A key mediator may help explain why women are more likely to experience depression than men. A multi-institutional team found that regulator of G-protein signaling 2 (RGS2) was downregulated in stressed female mice and women with major depressive disorder. Overexpression of the protein restored social approach in stressed mice.
The team’s study was published this month in Biological Psychiatry.
Women experience higher rates of depression than men, yet the cause for this difference is unknown, making their illnesses, at times, more complicated to treat.
University of California, Davis, researchers teamed up with scientists from Mt. Sinai Hospital, Princeton University, and Laval University, Quebec, to try to understand how the nucleus accumbens is affected during depression. The nucleus accumbens is part of the brain important for motivation and response to rewarding experiences and social interactions, which are affected by depression.
Previous analyses within the nucleus accumbens showed that different genes were turned on or off in women, but not in men diagnosed with depression. These changes could have caused symptoms of depression, or alternatively, the experience of being depressed could have changed the brain. To differentiate between these possibilities, the researchers studied mice that had experienced negative social interactions, which induce stronger depression-related behavior in females than males.
This group looked at the impact of stress on transcriptional profiles in male and female California mouse the nucleus accumbens and compared these results with data from post-mortem samples of the nucleus accumbens from men and women diagnosed with major depressive disorder.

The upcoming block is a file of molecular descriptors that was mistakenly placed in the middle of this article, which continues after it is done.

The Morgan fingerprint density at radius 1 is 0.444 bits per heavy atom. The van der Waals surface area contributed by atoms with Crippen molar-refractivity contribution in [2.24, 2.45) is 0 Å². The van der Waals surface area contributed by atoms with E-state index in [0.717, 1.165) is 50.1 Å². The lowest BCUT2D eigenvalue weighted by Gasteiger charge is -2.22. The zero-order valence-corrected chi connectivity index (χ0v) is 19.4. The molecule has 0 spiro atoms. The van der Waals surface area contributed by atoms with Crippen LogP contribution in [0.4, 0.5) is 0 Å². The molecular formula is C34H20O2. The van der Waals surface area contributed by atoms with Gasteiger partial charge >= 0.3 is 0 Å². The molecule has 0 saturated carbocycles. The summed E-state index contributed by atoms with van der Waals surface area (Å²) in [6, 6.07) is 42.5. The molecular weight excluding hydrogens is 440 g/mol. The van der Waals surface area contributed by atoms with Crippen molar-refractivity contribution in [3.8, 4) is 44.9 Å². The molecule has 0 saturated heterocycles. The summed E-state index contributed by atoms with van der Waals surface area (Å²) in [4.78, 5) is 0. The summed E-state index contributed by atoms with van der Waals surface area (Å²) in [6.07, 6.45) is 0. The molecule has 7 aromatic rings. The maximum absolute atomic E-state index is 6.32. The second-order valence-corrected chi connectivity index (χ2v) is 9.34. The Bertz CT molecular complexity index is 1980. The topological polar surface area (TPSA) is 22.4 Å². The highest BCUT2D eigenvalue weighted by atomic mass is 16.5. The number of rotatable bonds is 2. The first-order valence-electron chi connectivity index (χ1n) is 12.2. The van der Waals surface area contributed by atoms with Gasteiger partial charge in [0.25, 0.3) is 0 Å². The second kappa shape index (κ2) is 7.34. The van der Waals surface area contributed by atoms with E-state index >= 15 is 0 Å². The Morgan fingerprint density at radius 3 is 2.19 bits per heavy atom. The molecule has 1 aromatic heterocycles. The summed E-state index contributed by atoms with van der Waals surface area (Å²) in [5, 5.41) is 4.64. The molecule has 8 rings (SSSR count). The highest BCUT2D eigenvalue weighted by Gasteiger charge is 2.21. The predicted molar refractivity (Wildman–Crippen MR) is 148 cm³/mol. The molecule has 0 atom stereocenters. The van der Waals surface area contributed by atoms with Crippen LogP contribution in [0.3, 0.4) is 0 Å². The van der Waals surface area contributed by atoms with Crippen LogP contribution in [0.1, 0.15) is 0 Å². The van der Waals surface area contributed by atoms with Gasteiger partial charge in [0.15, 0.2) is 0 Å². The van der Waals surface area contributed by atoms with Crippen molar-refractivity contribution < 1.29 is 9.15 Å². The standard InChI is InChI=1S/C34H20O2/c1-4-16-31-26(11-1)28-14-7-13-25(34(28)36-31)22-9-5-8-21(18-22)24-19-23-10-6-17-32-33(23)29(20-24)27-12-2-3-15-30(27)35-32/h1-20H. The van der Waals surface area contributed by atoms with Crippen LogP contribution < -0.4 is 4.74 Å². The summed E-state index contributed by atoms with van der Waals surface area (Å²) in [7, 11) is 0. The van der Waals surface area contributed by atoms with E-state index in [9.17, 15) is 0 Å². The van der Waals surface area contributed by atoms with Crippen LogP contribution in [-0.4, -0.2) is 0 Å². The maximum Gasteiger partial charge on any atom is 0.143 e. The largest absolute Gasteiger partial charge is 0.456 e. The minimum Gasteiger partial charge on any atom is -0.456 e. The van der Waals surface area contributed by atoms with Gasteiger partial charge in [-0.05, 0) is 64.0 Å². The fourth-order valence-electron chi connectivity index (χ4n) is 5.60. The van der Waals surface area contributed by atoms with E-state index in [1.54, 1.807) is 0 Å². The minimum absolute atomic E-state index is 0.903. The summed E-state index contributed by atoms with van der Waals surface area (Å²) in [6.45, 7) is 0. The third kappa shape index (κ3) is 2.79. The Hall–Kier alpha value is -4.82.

Their cross-species computational analyses identified Rgs2 as a transcript downregulated by defeat stress in female California mice and in women with major depression. This protein plays a key role in signal regulation of neuropeptide and neurotransmitter receptors.
“These high-throughput analyses are very informative for understanding long-lasting effects of stress on the brain. In our rodent model, negative social interactions changed gene expression patterns in female mice that mirrored patterns observed in women with depression,” said Alexia Williams, a doctoral researcher and recent UC Davis graduate who designed and led these studies. “This is exciting because women are understudied in this field, and this finding allowed me to focus my attention on the relevance of these data for women’s health.”
Study of sex differences in depression is a new and growing field. Another research group recently identified a female-specific biomarker—soluble E-selectin—that may identify women with neurovascular signs of depression.
“In humans, less stable versions of the Rgs2 protein are associated with increased risk of depression, so we were curious to see whether increasing Rgs2 in the nucleus accumbens could reduce depression-related behaviors,” said Brian Trainor, UC Davis professor of psychology and senior author on the study.
When the researchers increased Rgs2 protein in the nucleus accumbens of female mice, they effectively reversed the effects of stress—social approach and preferences for preferred foods increased to levels observed in females without stress. Notably, Rgs2 also controls the expression of a protein that regulates neurotransmitter receptors that are targeted by antidepressant medications such as Prozac and Zoloft.
“These results highlight a molecular mechanism contributing to the lack of motivation often observed in depressed patients. Reduced function of proteins like Rgs2 may contribute to symptoms that are difficult to treat in those struggling with mental illnesses,” Williams said.
“Our hope is that by doing studies such as these, which focus on elucidating mechanisms of specific symptoms of complex mental illnesses, we will bring science one step closer to developing new treatments for those in need,” added Williams.